Taken as a group, it was a passing grade for the special teams units — which were graded as tops in the league by CFB guru Phil Steele before the season. But if either of those plays ended up the other way, it could’ve been a much different story.
The pregame scratch list was substantial, particularly for starters or rotational players for the Bobcats.
Defensively, MLB Jared Dorsa (starter), CBs Jamal Hudson (starter) and Tariq Drake, backup safety Michael Ballentine and DE Sam McKnight were all declared out before the game began. Hudson has yet to appear in a MAC game for Ohio, and McKnight has been out since game 4 as well. Dorsa was injured against NIU.
DT Cole Baker was available, and did play a handful of plays (no more than 12 or so) in the second half. I thought he made a difference but clearly is still working his way back.
Offensively, WR Tyler Tupa — a game 1 starter remember? — was out again and it appears he’s still a few weeks away from a possible return. Starting LG Brett Kitrell, injured vs. NIU, also missed.
In addition, WRs Jerome Buckner and Shane Hooks both played but both also saw much lower rep counts than usual. Buckner is just returning from a head injury suffered at Buffalo, and Hooks injured a leg in practice last week.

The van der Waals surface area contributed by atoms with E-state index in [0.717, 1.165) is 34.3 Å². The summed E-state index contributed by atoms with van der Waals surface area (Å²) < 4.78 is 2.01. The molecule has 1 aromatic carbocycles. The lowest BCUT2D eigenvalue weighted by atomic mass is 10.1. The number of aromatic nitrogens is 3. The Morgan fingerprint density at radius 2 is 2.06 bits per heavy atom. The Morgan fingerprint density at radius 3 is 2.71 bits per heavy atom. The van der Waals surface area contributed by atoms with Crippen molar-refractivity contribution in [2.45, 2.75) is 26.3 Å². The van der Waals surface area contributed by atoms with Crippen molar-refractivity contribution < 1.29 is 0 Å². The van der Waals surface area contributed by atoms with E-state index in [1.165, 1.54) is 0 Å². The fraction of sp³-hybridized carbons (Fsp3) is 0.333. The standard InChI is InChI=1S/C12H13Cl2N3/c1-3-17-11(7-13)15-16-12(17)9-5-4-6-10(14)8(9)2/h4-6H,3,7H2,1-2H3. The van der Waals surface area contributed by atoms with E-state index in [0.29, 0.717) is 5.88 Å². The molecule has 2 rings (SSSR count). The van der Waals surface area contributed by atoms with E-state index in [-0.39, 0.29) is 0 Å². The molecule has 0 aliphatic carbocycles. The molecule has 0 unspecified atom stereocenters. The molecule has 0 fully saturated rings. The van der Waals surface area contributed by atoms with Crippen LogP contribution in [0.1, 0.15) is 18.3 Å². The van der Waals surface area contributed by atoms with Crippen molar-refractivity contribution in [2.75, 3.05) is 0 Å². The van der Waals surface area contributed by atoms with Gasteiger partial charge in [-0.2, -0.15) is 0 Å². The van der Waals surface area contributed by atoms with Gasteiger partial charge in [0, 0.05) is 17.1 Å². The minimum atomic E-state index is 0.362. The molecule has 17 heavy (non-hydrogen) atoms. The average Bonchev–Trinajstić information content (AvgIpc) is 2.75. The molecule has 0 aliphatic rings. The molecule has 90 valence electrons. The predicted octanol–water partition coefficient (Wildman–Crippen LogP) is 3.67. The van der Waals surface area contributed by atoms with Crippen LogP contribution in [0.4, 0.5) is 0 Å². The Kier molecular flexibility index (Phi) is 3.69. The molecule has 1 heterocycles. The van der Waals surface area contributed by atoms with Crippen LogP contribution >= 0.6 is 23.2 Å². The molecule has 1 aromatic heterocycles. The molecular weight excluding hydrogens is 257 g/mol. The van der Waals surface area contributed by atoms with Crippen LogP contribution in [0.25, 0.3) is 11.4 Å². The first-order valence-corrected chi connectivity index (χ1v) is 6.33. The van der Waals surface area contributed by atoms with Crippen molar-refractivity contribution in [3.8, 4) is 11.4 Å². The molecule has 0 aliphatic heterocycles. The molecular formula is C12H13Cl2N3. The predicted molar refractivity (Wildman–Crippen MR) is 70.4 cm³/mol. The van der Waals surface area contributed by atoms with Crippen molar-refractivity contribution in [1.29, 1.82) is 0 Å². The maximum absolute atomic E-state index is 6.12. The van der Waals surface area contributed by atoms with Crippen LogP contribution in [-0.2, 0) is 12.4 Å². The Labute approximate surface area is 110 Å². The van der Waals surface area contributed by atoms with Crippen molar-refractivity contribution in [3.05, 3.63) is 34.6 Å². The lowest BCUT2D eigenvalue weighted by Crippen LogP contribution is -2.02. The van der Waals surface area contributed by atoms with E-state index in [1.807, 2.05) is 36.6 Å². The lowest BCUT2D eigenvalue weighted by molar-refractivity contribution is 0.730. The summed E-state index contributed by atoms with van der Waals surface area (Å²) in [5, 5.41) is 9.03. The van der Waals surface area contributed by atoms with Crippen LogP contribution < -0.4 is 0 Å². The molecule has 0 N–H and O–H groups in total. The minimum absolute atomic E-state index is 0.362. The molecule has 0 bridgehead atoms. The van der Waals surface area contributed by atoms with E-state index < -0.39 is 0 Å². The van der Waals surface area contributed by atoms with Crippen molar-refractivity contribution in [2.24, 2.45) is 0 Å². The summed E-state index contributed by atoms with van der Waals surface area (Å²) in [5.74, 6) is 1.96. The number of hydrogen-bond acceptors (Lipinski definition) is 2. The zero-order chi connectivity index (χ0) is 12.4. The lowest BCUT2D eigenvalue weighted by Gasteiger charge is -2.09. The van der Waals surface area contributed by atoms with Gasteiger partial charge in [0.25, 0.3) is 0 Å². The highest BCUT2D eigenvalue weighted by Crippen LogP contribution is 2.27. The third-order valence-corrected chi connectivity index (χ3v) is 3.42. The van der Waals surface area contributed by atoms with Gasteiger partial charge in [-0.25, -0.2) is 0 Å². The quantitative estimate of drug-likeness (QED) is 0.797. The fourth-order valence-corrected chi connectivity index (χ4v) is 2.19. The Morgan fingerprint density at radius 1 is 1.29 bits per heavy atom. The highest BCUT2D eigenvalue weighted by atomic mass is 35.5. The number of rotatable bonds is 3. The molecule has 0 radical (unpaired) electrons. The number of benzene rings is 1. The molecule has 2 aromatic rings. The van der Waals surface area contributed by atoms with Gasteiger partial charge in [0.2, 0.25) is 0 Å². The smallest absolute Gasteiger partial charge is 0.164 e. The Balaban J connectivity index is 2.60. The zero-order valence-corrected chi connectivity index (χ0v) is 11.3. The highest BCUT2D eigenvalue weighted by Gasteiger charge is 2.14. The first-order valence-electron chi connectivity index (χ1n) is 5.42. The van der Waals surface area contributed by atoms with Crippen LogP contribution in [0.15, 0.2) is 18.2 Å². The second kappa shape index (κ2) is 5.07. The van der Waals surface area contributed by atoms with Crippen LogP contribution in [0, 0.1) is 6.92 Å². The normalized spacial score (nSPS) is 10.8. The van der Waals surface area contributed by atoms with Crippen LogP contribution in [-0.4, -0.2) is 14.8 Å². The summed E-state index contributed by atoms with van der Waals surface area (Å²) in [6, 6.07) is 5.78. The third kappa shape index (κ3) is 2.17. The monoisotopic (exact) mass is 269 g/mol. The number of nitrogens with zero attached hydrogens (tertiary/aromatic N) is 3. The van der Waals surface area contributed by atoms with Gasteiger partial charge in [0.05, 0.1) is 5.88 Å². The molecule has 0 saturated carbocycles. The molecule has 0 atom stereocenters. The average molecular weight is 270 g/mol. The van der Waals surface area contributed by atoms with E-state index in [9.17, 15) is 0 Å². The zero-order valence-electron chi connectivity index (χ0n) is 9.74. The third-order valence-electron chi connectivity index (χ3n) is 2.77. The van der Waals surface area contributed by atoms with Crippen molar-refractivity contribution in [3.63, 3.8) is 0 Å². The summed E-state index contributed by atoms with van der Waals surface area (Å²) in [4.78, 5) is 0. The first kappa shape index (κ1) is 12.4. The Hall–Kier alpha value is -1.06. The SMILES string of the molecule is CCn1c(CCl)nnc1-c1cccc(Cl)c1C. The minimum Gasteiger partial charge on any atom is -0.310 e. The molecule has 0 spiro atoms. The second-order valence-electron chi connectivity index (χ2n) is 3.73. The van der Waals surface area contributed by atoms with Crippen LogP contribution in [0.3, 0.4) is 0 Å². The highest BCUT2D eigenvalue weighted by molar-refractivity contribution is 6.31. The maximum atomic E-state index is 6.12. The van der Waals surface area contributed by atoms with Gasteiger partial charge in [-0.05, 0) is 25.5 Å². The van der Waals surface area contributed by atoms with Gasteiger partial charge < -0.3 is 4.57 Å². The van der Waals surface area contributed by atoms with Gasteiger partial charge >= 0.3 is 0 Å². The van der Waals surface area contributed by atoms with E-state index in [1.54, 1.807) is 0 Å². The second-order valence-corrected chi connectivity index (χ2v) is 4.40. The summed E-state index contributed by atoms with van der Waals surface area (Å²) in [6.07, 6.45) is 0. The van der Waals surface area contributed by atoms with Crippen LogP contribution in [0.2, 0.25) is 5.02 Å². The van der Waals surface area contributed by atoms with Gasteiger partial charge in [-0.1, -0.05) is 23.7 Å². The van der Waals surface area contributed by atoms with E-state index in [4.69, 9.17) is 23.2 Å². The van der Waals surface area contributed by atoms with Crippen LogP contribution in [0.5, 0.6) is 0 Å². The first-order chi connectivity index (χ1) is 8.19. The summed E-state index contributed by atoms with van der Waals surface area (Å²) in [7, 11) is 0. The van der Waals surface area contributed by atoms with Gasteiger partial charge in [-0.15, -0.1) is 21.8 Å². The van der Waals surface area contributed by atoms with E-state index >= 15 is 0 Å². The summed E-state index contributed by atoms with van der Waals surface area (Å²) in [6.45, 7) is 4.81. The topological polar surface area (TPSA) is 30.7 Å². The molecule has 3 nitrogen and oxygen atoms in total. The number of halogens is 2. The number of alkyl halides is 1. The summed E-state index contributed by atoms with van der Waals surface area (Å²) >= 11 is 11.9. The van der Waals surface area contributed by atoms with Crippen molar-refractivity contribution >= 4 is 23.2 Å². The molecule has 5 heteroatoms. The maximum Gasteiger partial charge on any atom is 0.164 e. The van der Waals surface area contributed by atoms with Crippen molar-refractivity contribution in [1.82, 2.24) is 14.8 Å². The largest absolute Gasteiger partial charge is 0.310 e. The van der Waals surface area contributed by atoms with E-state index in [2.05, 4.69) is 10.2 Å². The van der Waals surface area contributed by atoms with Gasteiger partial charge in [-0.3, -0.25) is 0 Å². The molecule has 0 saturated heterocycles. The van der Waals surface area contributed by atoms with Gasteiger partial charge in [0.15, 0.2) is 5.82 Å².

Ohio filled in the gaps admirably. Starting WLB Eric Popp slid over and started at MLB. Redshirt freshman Keye Thompson was the starter at WLB. Brian Arp and Kai Caesar were the starters at DT, with six players in total used there during the game.
Nick Sink continued to be the versatile fill in on the OL as he took the majority of reps for Kitrell at LG; Kurt Danneker saw time there as well.
The WR rotation leaned heavily on redshirt freshman Ty Walton for reps out of the slot, and Isiah Cox probably logged more reps than anyone in the group.
The noticeable in-game injures including both of Ohio’s top two RBs. Julian Ross left in the second quarter after appearing to aggravate his injured left shoulder (first suffered at Pitt). A few players later starter O’Shaan Allison left the game with a lower leg injury, and Solich said afterward that Allison was also dealing with facial swelling due to an allergic reaction to something during the week. RB De’Montre Tuggle took all the reps at RB in the second half.
DT Zach Burks left the game in the 2H with a lower leg injury.
Lastly, WR Cameron Odom has missed some practice time in recent weeks and clearly was at something less than 100 percent on Saturday. He took some reps, but clearly missed some of his turns in the rotation as well.
Looking for more?
As always, if there’s specific information you’d like to see included in these catch-all reviews, or if you have specific questions about the Bobcats, feel free to let me know.
If I get a bunch of questions that require in-depth answers, I’m alway ready to do reader mailbag pieces.
You can reach me on Twitter (@JasonAmessenger) or via email at firstname.lastname@example.org.